Phosgene can be produced in laboratory scale by vigorous oxidation of chloroform. However, any preparation of phosgene is russian roulette, if not done by a chemist in a proper laboratory. Don't try it, it could kill you.-- (talk) 03:09, 24 February 2008 (UTC)


Why is there production information on phosgene in the article? Except terrorists, would there be anyone interested in making phosgene?

  • Yes, it is a major industrial chemical: obviously the article at present doesn't make this clear enough! It is usually produced on the same site in which it is used, to avoid transportation problems. Physchim62 18:20, 24 September 2005 (UTC)
  • If a terrorist wants to find this information out, they can easily do that, whether or not Wikipedia has the information. These things are well known and well-published. Ed Sanville 10:46, 22 April 2006 (UTC)
  • Not being one to point out the obvious but the production of phosgene requires chlorine gas, which in itself is a potent chemical weapon. Also, just to hammer home the point made by Edsanville, I'm looking at a Downs Cell (solid sodium and chlorine gas production) right now in a book called Descriptive Inorganic Chemistry (Rayner-Canham and Overton) of which there are several copies in the public library of my university. Although, as an aside, I'm a little fed up with people censoring science because of trrr. I'm reminded of an episode of the Simpsons where the Reverend's Wife goes: "Oh, won't somebody please think of the children?" every time someone brings up the subject.GreatMizuti 14:12, 10 June 2006 (UTC)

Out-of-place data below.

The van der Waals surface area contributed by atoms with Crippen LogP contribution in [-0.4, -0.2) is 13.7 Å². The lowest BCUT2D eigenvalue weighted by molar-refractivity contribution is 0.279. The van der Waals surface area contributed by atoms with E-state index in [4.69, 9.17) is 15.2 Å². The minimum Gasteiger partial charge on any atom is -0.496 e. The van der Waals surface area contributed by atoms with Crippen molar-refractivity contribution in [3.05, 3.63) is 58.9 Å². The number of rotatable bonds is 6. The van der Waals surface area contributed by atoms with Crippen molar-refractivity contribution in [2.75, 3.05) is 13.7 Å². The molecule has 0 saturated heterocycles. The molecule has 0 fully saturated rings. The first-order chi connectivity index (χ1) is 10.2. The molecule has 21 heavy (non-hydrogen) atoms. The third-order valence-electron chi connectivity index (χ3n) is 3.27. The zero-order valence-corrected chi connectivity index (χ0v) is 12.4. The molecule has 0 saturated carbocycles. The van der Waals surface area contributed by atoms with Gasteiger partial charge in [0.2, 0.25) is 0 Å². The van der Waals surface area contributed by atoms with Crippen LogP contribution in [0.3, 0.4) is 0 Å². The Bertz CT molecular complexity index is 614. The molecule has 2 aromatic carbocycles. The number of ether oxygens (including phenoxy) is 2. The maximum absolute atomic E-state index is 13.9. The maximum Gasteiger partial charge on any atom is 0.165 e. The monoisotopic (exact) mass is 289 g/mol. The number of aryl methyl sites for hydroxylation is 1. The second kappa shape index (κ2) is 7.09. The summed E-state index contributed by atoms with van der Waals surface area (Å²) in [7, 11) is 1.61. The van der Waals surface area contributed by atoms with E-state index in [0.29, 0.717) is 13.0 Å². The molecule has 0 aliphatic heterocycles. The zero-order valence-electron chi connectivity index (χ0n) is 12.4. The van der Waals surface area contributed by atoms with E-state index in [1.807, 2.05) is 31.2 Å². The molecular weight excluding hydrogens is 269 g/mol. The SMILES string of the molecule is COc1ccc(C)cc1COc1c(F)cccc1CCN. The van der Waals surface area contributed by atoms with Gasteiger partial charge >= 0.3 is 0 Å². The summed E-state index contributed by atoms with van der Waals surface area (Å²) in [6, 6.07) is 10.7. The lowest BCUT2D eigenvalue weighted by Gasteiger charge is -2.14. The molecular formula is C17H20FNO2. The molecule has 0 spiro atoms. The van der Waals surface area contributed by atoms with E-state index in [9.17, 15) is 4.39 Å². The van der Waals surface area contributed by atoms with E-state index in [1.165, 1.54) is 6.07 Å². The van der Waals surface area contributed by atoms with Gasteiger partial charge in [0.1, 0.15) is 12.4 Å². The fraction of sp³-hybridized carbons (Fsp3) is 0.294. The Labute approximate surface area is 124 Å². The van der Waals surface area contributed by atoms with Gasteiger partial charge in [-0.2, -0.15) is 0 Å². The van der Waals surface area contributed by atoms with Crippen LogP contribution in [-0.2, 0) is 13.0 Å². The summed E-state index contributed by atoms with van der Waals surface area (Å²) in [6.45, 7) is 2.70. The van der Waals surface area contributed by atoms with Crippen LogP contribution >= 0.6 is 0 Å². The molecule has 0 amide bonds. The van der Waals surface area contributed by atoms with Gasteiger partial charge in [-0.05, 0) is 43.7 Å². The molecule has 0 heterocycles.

• I don't think that anybody's censored it. If you think that it should be in the article, add it. :) – ClockworkSoul 15:08, 10 June 2006 (UTC)

I don't think this should be in the article. Because it's beyond the scope. Why do we need to know how to make war gas? Too much detail. (talk) 04:19, 12 August 2014 (UTC)

Mechanism of toxicity[edit]

What is the mechanism of toxicity of phosgene gas? Ed Sanville 10:45, 22 April 2006 (UTC)

Phosgene → Chloroform[edit]

These sentences from the article don't make sense:

Upon ultraviolet radiation in the presence of oxygen, chloroform forms significant amounts of phosgene via a radical reaction. Brown glass flasks for chloroform prevent this reaction.

How is this reaction possible? COCl2 + O2 ≠ CHCl3, as there is no hydrogen on the left side of the equation, and ultraviolet radiation is not powerful enough to cause a nuclear reaction. ~ Oni Lukos ct 21:10, 2 October 2006 (UTC)